What You Need to Know About Making Vietnamese Pho

What You Need to Know About Making Vietnamese Pho

When it comes to Vietnamese pho, meat is the main attraction.

With cooler weather just around the corner, the time for sweaters and comfort food is here. Vietnamese pho is a beef noodle soup that is hearty and rich, with tasty broth that is sure to warm you up. So what do you need to know about making some?

Where Did Pho Come From?

Today’s Vietnamese cuisine owes its existence to the time of French control over Southeast Asia. Ingredients from all of the region were combined with French cooking methods to create a unique hybrid cuisine Where does the word itself, pho, originate from? It’s theorized that it is derived from the French word for fire, feu. The main reason for this theory is that Vietnamese pho bears a striking resemblance to its French cousin, known as pot-au-feu. Both pho and pot-au-feu are created by cooking simmering beef with some aromatic spices in a pot of water. The beef used for making the broth and some veggies are all served together. So what meat should go into your next bowl of pho?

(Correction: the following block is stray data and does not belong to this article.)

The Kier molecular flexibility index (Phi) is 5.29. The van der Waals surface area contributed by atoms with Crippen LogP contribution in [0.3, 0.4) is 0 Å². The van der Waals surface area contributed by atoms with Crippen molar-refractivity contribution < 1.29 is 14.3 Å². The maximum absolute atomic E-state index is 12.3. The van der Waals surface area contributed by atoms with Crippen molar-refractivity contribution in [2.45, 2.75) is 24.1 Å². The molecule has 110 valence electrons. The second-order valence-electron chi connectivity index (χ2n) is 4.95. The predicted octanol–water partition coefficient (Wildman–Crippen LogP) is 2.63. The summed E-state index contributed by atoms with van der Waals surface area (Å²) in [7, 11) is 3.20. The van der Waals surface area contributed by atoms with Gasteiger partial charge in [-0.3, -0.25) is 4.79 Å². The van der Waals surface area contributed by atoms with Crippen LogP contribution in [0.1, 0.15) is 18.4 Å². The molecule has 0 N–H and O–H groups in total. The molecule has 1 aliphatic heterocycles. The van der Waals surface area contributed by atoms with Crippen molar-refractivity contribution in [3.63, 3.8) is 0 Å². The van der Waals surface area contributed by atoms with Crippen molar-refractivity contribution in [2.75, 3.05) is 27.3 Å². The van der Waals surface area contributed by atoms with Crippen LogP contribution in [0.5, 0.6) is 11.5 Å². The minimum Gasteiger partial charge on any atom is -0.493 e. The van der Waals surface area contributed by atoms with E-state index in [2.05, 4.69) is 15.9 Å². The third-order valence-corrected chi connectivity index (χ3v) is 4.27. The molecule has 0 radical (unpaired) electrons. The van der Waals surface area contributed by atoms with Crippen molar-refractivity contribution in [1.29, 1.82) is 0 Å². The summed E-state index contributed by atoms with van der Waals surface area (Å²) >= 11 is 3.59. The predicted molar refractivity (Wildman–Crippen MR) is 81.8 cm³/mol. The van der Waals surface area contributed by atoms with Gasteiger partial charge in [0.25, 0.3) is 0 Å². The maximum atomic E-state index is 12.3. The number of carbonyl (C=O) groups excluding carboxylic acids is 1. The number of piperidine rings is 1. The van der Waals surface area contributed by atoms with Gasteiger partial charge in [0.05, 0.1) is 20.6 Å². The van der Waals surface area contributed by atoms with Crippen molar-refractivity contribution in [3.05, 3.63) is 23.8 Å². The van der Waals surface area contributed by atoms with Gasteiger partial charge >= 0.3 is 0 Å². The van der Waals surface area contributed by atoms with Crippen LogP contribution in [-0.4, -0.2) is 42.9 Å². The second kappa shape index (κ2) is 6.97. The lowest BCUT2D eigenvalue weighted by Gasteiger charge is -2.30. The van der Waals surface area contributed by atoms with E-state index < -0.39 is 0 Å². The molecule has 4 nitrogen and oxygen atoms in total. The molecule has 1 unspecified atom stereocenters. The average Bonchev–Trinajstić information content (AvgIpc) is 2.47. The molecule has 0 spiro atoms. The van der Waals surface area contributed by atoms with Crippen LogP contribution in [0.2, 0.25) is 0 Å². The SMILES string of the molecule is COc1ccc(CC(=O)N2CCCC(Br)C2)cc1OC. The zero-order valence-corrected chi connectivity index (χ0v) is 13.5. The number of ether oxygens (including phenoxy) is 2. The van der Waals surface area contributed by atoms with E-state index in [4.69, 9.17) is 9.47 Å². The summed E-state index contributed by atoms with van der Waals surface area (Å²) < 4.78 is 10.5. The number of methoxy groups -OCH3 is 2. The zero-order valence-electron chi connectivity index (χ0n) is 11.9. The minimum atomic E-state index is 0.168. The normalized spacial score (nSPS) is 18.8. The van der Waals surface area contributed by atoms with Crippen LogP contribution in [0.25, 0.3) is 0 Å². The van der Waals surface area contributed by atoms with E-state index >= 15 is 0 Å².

Different Cuts of Meat

It’s possible to use chicken or pork in your pho, but beef is still the main attraction. The cuts of meat you use are going to depend on what you can afford, and the taste profile you’re looking for:

  1. Shin: Shin meat comes from below the cow’s knee. This meat is full of marrow and features collagen, which will dissolve into gelatin once it is cooked. This gelatin, although it sounds odd, is essential for giving the broth its full-bodied flavor that is sure to set your mouth watering.
  2. Oxtail: Oxtail meat is quite similar to shin’s, but it has more fat and tissue than the shin does. Although it can be slightly more expensive, oxtail is a worthy substitute. If you’re feeling creative, why not try both types?
  3. Leg Bone: Using the leg bone as the base for the broth also comes from French cooking methods. The world’s first pho restaurant opened in Hanoi in 1920, with pho itself only having been developed a few years before. Leg bones are best used for bigger batches of broth.
  4. Chuck: Chuck is much easier to get than shin, oxtail, or leg bone. However, if you use chuck for the broth, you might end up with more meat in your soup than you wanted.
  5. Brisket: Brisket gives you plenty of flavors, and makes for a tasty treat too.
  6. Flank: Flank isn’t the best choice for the broth, since it can get dry and stringy. But once the pho is ready, you can cut thin slices of raw flank into and let it cook that way.

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This entry was posted on Wednesday, October 11th, 2017 at 3:14 pm . You can follow any responses to this entry through the RSS 2.0 feed. Both comments and pings are currently closed.

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